“We’ve given educators a piece of technology that allows them to annotate well,” explains Shane. “Surface Studio is the vehicle, and now we’re also giving them the pathway with the OneNote integration within our learning management system, allowing them to distribute their annotations and other content seamlessly to their students.”
Surface Studio’s integration with both OneNote and Utah State’s current learning management system (LMS) transforms education experiences for the entire USU community. Faculty can load teaching materials into OneNote from their office, and later pull up those same materials on the Surface Studio. Students can then access those same teaching materials from USU’s LMS platform and view real-time annotations, enhancing engagement, comprehension, and more.
“A student can actually bring up their LMS and almost in real-time see the teacher’s annotations. So not only are the annotations being projected up on the classroom screen, but if they have a device, they can see it right there in the device, and that also helps students who are visually impaired,” says Shane.
The University implemented 48 devices on their main Logan campus, and another 5 devices across their other USU campuses. In addition, they’ve implemented another eight devices at their Salt Lake City location, and several more devices at their Brigham City and USU Eastern campuses. Designing an effective, individualized strategy to drive a successful adoptionTo prepare for the implementation, Shane and his team developed an adoption strategy that addressed educators’ specific needs and individual comfort levels. Shane’s team regularly emailed all faculty members before each academic semester with any changes or updates made in the classrooms, and they used this same strategy to introduce the Surface Studio devices. They supplemented the email campaign with instructional videos and helpful documents, in addition to offering faculty trainings one-on-one or by department. Shane’s team also offered to meet faculty members in their office or classroom to go over the technology and devices in person. This hands-on approach allowed educators to interact with the solution ahead of time and ask questions before the semester began.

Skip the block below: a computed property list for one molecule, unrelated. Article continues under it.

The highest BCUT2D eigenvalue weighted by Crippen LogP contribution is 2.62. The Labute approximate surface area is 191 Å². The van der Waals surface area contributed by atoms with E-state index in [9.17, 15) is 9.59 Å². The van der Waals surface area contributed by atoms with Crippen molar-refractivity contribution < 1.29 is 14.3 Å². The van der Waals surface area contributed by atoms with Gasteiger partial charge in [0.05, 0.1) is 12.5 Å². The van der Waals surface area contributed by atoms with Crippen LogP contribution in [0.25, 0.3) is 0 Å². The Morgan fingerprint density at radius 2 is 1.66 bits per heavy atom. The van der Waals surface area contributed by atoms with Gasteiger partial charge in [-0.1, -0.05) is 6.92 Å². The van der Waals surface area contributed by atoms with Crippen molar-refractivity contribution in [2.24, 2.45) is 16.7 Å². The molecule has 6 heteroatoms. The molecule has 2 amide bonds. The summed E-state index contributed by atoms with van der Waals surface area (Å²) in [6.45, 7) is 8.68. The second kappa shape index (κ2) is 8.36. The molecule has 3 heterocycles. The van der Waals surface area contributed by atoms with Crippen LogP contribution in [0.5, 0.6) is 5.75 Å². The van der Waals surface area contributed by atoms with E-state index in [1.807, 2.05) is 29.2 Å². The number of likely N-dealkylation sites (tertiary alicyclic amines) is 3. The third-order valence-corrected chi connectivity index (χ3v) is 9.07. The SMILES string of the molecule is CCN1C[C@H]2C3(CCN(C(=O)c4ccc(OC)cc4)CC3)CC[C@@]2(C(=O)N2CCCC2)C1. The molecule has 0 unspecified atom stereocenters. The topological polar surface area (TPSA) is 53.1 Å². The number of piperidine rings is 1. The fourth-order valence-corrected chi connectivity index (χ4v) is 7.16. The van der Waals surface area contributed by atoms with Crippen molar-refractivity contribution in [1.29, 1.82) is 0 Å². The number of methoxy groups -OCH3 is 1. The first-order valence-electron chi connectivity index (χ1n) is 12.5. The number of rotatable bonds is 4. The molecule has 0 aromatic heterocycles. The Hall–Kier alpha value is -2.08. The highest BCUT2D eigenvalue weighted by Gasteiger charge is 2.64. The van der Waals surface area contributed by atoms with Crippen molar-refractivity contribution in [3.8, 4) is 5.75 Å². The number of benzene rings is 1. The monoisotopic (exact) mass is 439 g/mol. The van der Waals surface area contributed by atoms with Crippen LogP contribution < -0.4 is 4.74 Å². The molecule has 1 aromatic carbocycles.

Utah State is currently focusing the Surface Studio devices on larger venue courses, and prioritizing faculty members who use the annotation and writing features regularly, such as mathematics, architecture, statistics, and art classes. The solution has already transformed USU’s uniquely spread-out university community, enabling them to maintain student experiences across locations, educators, and venues.
Exploring more digital solutions to enhance learning in the futureEven with Surface Studio devices on USU’s campus, the university is still looking toward the future, keeping an eye out for innovation opportunities to further advance classroom experiences. According to Shane, all future technology updates will be planned around the Surface Studio integration to ensure consistency across classrooms and standardized learning and teaching experiences. “Anytime we need to update the technology in a new classroom, the Surface Studio is the centerpiece,” Shane says. “We are going to design our classroom technology around the Surface Studios.”
Utah State is also currently in the process of planning an Office 365 adoption. Although the solution hasn’t been fully implemented yet, according to Shane, USU faculty members and students are already excited and eager to explore the features and capabilities they’ll be able to leverage in the future.